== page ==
China Unveils Ambitious Space Plans at National Space Symposium
COLORADO SPRINGS, Colo. - China is celebrating its 50th anniversary of space progress this year, but also laying out a sweeping plan for lofting Earth orbiting satellites for a multitude of duties, expanding its human spaceflight abilities, and carrying out a multi-step program of lunar exploration.
Luo Ge, Vice Administrator, China National Space Administration, spoke here today at the 22nd National Space Symposium (NSS).
"Generally speaking, in the coming five to eight years we will be launching about 100 satellites," Luo told a standing room only audience here. Space technology is making its contribution to the economic and social development in China, he said.
Luo outlined an expansive roster of satellite projects, building upon 5 different operational systems already in service: telecommunications, meteorological, Earth remote sensing, as well as recoverable satellites and technology demonstration spacecraft.
Over the years, Luo explained, China has developed a series of 12 launch vehicles to satisfy different demands. Access to space is a priority, he said, with work now underway on a new generation booster-- a non-toxic, non-pollution and highly reliable launch vehicle, he said, able to toss 25 metric tons into low Earth orbit and 15 metric tons into geostationary orbit.
"We have achieved all technical breakthroughs ... by the year 2011 we'll be launching the first launch vehicle," Luo said.
In the human spaceflight arena, China has also made stunning achievements, Luo explained. In 1999-2002, four unpiloted spaceships were launched by China, followed in October 2003 by its first piloted mission, Shenzhou 5. "That was a historic breakthrough for China," he added.
"We have become the third country capable of developing a spaceship by itself and launching our own astronauts into orbit and safely recover them," Luo said. In October 2005 a two-person spacecraft rocketed into Earth orbit, achieving the first "attended space lab tests," he said.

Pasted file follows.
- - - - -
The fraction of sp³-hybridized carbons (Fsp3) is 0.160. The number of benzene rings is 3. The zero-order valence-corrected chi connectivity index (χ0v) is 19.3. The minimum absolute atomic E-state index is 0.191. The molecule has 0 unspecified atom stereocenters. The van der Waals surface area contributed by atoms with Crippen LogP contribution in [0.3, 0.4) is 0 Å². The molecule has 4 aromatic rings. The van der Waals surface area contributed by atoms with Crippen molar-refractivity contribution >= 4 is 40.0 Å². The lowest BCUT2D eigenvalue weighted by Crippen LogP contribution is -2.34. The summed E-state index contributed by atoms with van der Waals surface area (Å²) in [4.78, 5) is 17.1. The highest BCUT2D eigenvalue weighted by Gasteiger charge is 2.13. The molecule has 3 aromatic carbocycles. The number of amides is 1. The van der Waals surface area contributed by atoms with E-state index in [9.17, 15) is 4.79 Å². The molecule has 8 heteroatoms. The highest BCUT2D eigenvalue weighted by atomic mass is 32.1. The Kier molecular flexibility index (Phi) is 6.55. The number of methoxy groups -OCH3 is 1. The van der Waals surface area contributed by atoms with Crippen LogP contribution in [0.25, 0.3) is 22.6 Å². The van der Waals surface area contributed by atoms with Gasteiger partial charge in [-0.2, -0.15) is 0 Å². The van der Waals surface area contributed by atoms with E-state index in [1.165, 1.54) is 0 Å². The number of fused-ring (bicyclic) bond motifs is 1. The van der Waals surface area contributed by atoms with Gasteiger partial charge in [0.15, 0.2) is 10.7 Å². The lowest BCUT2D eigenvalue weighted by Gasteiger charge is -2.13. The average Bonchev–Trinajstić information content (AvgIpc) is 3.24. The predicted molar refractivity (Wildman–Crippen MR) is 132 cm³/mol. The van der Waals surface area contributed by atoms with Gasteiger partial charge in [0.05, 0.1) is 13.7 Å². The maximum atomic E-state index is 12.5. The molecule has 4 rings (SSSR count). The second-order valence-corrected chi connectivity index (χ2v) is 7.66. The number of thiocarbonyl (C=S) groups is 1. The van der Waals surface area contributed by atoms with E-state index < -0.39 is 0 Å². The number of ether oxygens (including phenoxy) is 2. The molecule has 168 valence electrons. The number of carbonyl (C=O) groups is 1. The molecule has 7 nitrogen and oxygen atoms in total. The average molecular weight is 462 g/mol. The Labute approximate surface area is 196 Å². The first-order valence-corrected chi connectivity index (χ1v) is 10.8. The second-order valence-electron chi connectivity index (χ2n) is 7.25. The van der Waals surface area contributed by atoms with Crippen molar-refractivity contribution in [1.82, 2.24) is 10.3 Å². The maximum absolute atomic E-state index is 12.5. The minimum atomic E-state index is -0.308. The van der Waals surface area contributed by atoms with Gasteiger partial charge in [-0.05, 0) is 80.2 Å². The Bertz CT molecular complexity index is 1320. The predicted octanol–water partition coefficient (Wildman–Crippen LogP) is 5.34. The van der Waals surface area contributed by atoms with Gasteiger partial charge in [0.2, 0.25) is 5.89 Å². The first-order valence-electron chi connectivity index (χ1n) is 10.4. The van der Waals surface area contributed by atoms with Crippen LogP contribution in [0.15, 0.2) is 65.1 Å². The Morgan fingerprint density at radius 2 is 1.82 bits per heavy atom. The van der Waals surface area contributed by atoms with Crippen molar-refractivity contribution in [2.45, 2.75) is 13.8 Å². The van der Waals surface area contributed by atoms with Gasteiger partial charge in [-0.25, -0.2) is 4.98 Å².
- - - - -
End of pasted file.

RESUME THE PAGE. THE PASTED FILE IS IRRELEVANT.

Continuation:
Luo said that, based on success in the manned mission area, they intend to establish an orbiting space lab by 2015. Leading up to this effort, he added, space walking skills by Chinese astronauts are to be honed, as will be the ability of space docking.
In the area of human spaceflight, Luo noted several times that China is open to the possibility for international cooperation.
Lunar robotic plans
China has drafted a multi-step program for lunar exploration.
Next year, the country's first lunar orbiter/fly mission is to fly, Luo said. By 2012, China space planners will be landing a rover on the Moon surface. In 2017, that country's lunar exploration plans call for robotic lunar sample return missions.
"We call these three stages the first step of our lunar exploration," Luo explained. "The first step will be done purely robotically ... with unmanned missions."
And in the future, Luo stated, "China will also consider the possibility of manned mission to the Moon."
But by far the most extensive element of China's space plans is within the arena of Earth orbiting satellites - from oceanographic, navigation, and telecommunications satellite systems to constellations of Earth observing and disaster mitigation spacecraft - Luo outlined an impressive cadre of upcoming missions. Furthermore, in-space testing of high-tech components is also slated.
China's focus, Luo emphasized, is on conversion of space technology to a variety of applications to further the social and economic development of the nation. Commercialization of space products is also a priority.
In terms of partnerships, China is working with the European Space Agency, Brazil, Russia, as well as a number of Asian-Pacific countries, Luo said. While moving forward on their national efforts, China is also counting on extensive international cooperation, he said.
China's ambitious space program was clearly an eye-opener at the NSS gathering.
"Man oh man ... they're not kidding around," said one NSS attendee after hearing Luo's review of China's past and future space intentions
"I don't regard it as a threat...I regard it as a challenge," said former Congressman and National Space Symposium leader, Robert Walker, in an earlier interview with SPACE.com. "I think the Chinese have a very ambitious space program ... that they are doing for reasons of national prestige."
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